Rikers Island—just six miles from the Empire State Building—is one of the largest, most complex and most expensive penal institutions in the world, yet most New Yorkers couldn't find it on a map. Jennifer Wynn, the director of a unique rehabilitation program at Rikers—Fresh Start—takes readers into the jails and then back out, to the communities where her students were born and raised. She chronicles their journeys as they struggle to "go straight" and find respect in a city that fears and rejects them. Moving stories from a handful of ex-cons who have transformed their lives offer hope to a crime-weary public and to former prisoners in search of second chances. Interviews with leading criminologists shed light on the motives of urban offenders and explain why nearly 75 percent of Rikers inmates return to jail within a year of being released.
Inside Rikers also captures voices from the other side, the eight thousand correction officers who earn their living "on the Rock," as the inmates call it, and why many believe that they, too, are "doing time." Having earned the respect of correction officers, inmates and officials alike, Wynn describes how the New York City Department of Correction, under the leadership of Police Commissioner Bernard Kerik, former Commissioner of Correction, transformed Rikers Island from one of the world's most violent jails into one of the safest.
"A passionate and stirring book, narrated with great power and vividness of detail, and with consummate respect for those whom it portrays. A deeply humane and morally important work that ought to be required reading for our national and local civic leaders. I read it with tremendous admiration for the author's honesty and courage."—Jonathan Kozol, author of Amazing Grace and Ordinary Resurrections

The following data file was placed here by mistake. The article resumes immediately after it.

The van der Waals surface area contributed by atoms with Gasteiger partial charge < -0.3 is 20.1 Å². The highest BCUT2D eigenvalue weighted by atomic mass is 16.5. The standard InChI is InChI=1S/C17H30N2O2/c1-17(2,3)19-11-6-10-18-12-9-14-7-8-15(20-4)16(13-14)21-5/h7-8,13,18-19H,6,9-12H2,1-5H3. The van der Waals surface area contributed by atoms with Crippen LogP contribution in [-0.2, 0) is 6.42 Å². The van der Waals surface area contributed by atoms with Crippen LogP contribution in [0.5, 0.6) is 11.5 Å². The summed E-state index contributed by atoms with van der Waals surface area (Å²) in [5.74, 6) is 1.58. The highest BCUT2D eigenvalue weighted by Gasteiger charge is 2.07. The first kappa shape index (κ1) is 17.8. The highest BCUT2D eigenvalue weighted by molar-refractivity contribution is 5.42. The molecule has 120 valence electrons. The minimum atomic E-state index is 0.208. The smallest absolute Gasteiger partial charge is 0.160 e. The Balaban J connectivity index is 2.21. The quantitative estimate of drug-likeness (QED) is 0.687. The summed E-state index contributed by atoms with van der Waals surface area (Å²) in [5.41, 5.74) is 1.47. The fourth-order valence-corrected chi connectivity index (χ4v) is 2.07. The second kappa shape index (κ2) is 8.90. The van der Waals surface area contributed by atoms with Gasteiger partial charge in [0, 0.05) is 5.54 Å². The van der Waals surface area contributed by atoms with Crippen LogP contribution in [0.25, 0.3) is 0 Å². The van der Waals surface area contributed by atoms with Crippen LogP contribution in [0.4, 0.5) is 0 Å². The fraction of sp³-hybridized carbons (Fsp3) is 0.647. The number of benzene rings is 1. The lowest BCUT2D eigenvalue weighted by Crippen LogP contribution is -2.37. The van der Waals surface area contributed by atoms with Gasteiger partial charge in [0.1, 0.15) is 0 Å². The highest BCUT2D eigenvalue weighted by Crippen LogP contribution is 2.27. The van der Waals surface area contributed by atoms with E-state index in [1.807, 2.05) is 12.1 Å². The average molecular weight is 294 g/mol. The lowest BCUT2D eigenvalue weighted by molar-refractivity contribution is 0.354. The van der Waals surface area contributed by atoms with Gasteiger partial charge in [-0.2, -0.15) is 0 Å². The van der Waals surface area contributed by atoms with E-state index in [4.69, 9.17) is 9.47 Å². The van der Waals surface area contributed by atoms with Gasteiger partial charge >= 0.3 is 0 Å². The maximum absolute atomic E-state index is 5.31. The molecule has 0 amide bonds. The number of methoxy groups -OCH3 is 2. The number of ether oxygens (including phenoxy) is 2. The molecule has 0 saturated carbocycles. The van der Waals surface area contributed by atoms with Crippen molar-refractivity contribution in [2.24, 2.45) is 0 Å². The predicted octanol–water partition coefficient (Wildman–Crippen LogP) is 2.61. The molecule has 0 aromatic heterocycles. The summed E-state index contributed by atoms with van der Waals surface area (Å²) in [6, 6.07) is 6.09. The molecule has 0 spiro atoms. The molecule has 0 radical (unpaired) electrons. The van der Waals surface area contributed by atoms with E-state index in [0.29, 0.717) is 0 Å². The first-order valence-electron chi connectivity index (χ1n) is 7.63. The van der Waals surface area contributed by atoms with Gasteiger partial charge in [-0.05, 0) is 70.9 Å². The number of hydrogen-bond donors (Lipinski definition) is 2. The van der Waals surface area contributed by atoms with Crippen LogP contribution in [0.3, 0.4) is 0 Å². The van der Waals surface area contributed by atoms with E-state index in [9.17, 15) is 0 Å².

"Seeing how socioeconomic inequality, the aftershocks of lingering racism and shortsighted corrections policies play out in these men's lives gives this book emotional power and political relevance, particularly at a time when the penal system is lurching ever more toward punitive warehousing at the expense of rehabilitation . . . Wynn demonstrates, time and again, how the taint of a jail term forever dooms these men to be defined by their 'single worst deed' and to be sucked into a sadly preventable vortex of recidivism . . . [Their stories] stand as eloquent and damning testimonies to the cycle of jails and lives gone avoidably wrong and our inability to break it."—The New York Times Book Review
"Jennifer Wynn has written an insightful and moving account of the immense daily struggles faced by inmates passing through the New York City jail system. Their stories, failures, and all-too-rare successes put a human face on a population that has been largely ignored or demonized by politicians. It is an important book and a significant contribution to the literature on prisons and prisoners."—Michael Jacobson, former Commissioner, New York City Department of Correction
"Inside Rikers is an astonishing and gripping account of the prison life and beyond, one that you have never seen or heard before. Only someone of Jennifer Wynn's talent and compassion could get so many men hardened by the brutal prison experience to open up and spill their guts about the underbelly of American life. The portraits that emerge enrage, sicken, inspire, and ultimately uplift. They are life's lessons, and they are not to be missed."—Steven Donziger, editor, The Real War on Crime, and former director of the National Criminal Justice Commission
"A clearheaded, realistic examination of life inside a place about which most of us know next to nothing and probably would be hard-pressed even to imagine."—The Washington Post
"Jennifer Wynn, book-smart and street-smart, is a great guide to this island of exiles, located right under our noses and yet so invisible to most. She takes us inside Rikers and then out again, following the lives of officers and, her particular interest, prisoners. A valuable look at a place I've wondered about for years."—Ted Conover, author of Newjack: Guarding Sing Sing
"A complex, thoughtful analysis . . . Wynn's study is ultimately a call for much-needed prison reform, with emphasis on rehabilitation rather than mere incarceration, and she makes her case well."—Kristine Huntley, Booklist
"The book clearly shows that rather than infusing communities and prisons themselves with energy and, more importantly, funding to support potentially constructive and reformative resources, American society prefers a 'make disappear' approach to criminal behavior."—Suzanne W. Wood, Library Journal
"A penetrating exploration of inmates' lives in New York's vast penal colony . . . Unusually stirring."—Publishers Weekly
Reviews from Goodreads
WELCOME TO THE ROCK
The vilest deeds like poison weeds, Bloom well in prison air; It is only what is good in Man That wastes and withers there ... .
--Oscar Wilde, The Ballad of Reading Gaol